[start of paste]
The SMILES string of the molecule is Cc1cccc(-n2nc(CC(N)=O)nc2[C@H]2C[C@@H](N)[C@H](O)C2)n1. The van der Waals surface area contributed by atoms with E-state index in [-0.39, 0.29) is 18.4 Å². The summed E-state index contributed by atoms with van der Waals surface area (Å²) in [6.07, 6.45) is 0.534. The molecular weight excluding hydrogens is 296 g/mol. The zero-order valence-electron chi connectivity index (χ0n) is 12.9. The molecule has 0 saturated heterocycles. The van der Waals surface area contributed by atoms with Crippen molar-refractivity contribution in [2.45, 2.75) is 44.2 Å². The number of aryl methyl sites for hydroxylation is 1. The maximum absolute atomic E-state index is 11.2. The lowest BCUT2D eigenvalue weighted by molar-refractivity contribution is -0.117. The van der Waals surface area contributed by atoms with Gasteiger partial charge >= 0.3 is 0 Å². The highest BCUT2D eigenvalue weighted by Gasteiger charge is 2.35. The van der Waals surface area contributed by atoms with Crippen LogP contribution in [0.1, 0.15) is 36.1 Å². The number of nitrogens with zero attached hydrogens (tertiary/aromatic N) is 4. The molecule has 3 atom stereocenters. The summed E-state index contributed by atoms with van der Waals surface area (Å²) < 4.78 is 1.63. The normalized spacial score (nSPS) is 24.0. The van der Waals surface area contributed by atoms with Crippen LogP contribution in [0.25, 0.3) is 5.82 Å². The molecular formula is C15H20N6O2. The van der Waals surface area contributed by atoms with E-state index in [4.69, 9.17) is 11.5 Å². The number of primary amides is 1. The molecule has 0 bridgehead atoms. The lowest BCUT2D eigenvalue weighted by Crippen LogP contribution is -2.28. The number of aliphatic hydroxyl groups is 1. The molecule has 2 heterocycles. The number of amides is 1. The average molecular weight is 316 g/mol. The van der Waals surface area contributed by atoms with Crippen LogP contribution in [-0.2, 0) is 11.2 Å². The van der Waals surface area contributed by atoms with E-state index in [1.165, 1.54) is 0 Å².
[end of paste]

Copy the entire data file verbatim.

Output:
The SMILES string of the molecule is Cc1cccc(-n2nc(CC(N)=O)nc2[C@H]2C[C@@H](N)[C@H](O)C2)n1. The van der Waals surface area contributed by atoms with E-state index in [-0.39, 0.29) is 18.4 Å². The summed E-state index contributed by atoms with van der Waals surface area (Å²) in [6.07, 6.45) is 0.534. The molecular weight excluding hydrogens is 296 g/mol. The zero-order valence-electron chi connectivity index (χ0n) is 12.9. The molecule has 0 saturated heterocycles. The van der Waals surface area contributed by atoms with Crippen molar-refractivity contribution in [2.45, 2.75) is 44.2 Å². The number of aryl methyl sites for hydroxylation is 1. The maximum absolute atomic E-state index is 11.2. The lowest BCUT2D eigenvalue weighted by molar-refractivity contribution is -0.117. The van der Waals surface area contributed by atoms with Gasteiger partial charge >= 0.3 is 0 Å². The highest BCUT2D eigenvalue weighted by Gasteiger charge is 2.35. The van der Waals surface area contributed by atoms with Crippen LogP contribution in [0.1, 0.15) is 36.1 Å². The number of nitrogens with zero attached hydrogens (tertiary/aromatic N) is 4. The molecule has 3 atom stereocenters. The summed E-state index contributed by atoms with van der Waals surface area (Å²) < 4.78 is 1.63. The normalized spacial score (nSPS) is 24.0. The van der Waals surface area contributed by atoms with Crippen LogP contribution in [0.25, 0.3) is 5.82 Å². The molecular formula is C15H20N6O2. The van der Waals surface area contributed by atoms with E-state index in [4.69, 9.17) is 11.5 Å². The number of primary amides is 1. The molecule has 0 bridgehead atoms. The lowest BCUT2D eigenvalue weighted by Crippen LogP contribution is -2.28. The number of aliphatic hydroxyl groups is 1. The molecule has 2 heterocycles. The number of amides is 1. The average molecular weight is 316 g/mol. The van der Waals surface area contributed by atoms with Crippen LogP contribution in [-0.2, 0) is 11.2 Å². The van der Waals surface area contributed by atoms with E-state index in [1.165, 1.54) is 0 Å².